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UK officials caution media reports tying car bomb attacks to Qaeda
Larisa Alexandrovna
Published: Tuesday July 3, 2007
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British officials are concerned over some sensationalized reporting by the media on the recent car bomb attacks in London and Glasgow, RAW STORY has learned.

According to Nev Johnson, a Foreign and Commonwealth Office press officer with responsibility for security and intelligence, media reports of Prime Minister Brown’s comments regarding Al Qaeda have been grossly misrepresented.

“The UK media hasn't analysed the PM's statement yesterday sufficiently thoroughly,” Johnson told RAW STORY on Monday. “[The Prime Minister] didn't attribute blame directly to Al Q’aida, but said the methodolgy was similar, and talked more generally about Al Q’aida worldwide.”

Authorities thwarted what appeared to be coordinated car bomb attacks in London on Friday. An ambulance crew spotted fumes coming from a Mercedes outside the Tiger Tiger nightclub in London, and police found it packed with gas, nails, and cylinders of propane. Several hours later, a second Mercedes was noticed parked illegally not far from the nightclub, and authorities said it had been rigged with a similar device. On Saturday morning, a burning jeep packed with gas cylinders was driven into the main terminal building of Glasgow International Airport.

British intelligence authorities have told RAW STORY that the three attacks, two failed and one almost successful, do appear to be connected. However, they could not attribute the attacks directly to Al Qaeda at this point in the investigation.

During an interview with BBC’s Andrew Marr for BBC Sunday AM, Prime Minister Brown discussed at length the threat of terrorism in the world and organizations such as Al Qaeda. It is those comments that have been taken out of context by media reports.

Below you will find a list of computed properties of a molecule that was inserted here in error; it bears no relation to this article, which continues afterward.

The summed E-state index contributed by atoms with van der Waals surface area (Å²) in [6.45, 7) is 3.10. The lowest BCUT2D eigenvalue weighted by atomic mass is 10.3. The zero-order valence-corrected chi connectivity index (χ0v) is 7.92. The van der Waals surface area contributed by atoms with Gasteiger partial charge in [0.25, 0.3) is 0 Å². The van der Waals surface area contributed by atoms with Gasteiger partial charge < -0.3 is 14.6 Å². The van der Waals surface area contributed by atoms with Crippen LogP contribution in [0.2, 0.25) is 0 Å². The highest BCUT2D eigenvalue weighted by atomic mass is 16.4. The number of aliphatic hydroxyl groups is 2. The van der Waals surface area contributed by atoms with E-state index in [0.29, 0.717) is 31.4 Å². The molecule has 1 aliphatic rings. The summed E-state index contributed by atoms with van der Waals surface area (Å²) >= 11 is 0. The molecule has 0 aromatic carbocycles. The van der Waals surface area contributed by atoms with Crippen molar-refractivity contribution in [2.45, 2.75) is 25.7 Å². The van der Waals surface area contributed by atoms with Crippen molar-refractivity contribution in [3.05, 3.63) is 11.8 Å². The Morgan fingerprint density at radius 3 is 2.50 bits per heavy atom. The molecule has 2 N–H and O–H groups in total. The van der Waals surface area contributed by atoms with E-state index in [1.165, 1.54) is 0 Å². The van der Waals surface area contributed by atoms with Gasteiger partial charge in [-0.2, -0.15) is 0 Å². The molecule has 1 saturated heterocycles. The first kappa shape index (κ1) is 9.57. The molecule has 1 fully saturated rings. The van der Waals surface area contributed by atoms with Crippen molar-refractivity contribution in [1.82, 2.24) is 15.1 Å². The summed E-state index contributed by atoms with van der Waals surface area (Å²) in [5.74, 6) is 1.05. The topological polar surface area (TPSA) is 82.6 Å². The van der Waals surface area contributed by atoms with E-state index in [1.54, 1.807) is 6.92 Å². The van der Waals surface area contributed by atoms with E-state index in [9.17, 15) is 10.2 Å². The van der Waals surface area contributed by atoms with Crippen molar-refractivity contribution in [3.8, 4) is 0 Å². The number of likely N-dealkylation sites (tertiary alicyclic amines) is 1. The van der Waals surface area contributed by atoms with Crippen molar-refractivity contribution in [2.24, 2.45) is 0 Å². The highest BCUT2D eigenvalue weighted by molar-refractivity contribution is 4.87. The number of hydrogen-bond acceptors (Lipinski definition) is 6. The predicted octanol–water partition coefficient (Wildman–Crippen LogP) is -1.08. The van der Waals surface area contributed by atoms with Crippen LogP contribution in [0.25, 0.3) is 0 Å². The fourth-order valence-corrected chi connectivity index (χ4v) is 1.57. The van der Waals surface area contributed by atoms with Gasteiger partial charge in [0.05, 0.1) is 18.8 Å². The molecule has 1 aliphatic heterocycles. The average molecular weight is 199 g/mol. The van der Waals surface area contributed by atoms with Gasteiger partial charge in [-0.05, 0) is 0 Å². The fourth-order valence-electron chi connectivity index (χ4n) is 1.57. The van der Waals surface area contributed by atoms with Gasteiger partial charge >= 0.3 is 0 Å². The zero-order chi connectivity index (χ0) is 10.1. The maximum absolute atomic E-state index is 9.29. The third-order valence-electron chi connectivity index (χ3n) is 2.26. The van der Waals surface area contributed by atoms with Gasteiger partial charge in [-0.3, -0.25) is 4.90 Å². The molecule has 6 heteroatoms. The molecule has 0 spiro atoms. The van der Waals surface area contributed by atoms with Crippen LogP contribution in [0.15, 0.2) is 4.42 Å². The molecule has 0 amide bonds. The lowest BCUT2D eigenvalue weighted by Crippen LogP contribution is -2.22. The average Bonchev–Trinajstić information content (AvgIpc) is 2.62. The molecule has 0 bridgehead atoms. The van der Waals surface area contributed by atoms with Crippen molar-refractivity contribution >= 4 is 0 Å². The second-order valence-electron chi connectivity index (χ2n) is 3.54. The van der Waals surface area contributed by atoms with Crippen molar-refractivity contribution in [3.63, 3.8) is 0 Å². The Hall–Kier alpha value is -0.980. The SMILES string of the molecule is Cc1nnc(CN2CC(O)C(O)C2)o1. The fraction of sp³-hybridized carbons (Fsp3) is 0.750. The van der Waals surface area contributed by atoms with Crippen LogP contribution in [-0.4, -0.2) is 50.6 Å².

GORDON BROWN: ... you can expect that a terrorist organisation will want to use methods such as using a car as a bomb effectively to cause maximum damage. And I think we've got to recognise what the nature of the threat that we're dealing with is.
Al Qaeda and people who are related to Al Qaeda and while I don't want to comment on the police investigation that is ongoing, it is clear that we are dealing in general terms with people who are associated with, with Al Qaeda in a number of incidents that have happened all across the world. It wants to make its point, its propaganda effort by inflicting the maximum damage irrespective of religion, on civilian life.

Within hours, British, US, and other media suggested that the attacks were an Al Qaeda plot, causing frustration to authorities in both countries. The London Evening Standard referred to "the suspected ringleader of the Al Qaeda car bombers." The Age in Australia stated, "The agency MI5 is reported to believe that all three were carried out by a previously unknown al-Qaeda terrorist cell planning a spate of Baghdad-style car bombings." And a Reuters story began, "The foiled car-bomb plot in London shows al Qaeda has imported the tactics of Iraqi and Indonesian militants to Britain, the prime minister's top terrorism adviser said yesterday."

A British source close to MI6 concurs with Press Office Johnson that at this time authorities are not claiming this series of attacks to be Al Qaeda and also agrees that what is being compared to Al Qaeda is methodology. This source, although not wishing to discuss any details of an ongoing investigation did say that authorities have ruled out organized crime.

As of this morning, authorities in Australia have detained a physician in connection with the bombings. Australian authorities identified the suspect in their custody as Dr Mohammed Haneef. UK authorities have also detained two doctors, four other suspects, and a woman who is believed to be the wife of one of the physicians.


Larisa Alexandrovna is the managing editor for investigative news at Raw Story. She also covers intelligence and national security stories as a correspondent for Raw Story. She can be reached at [email protected]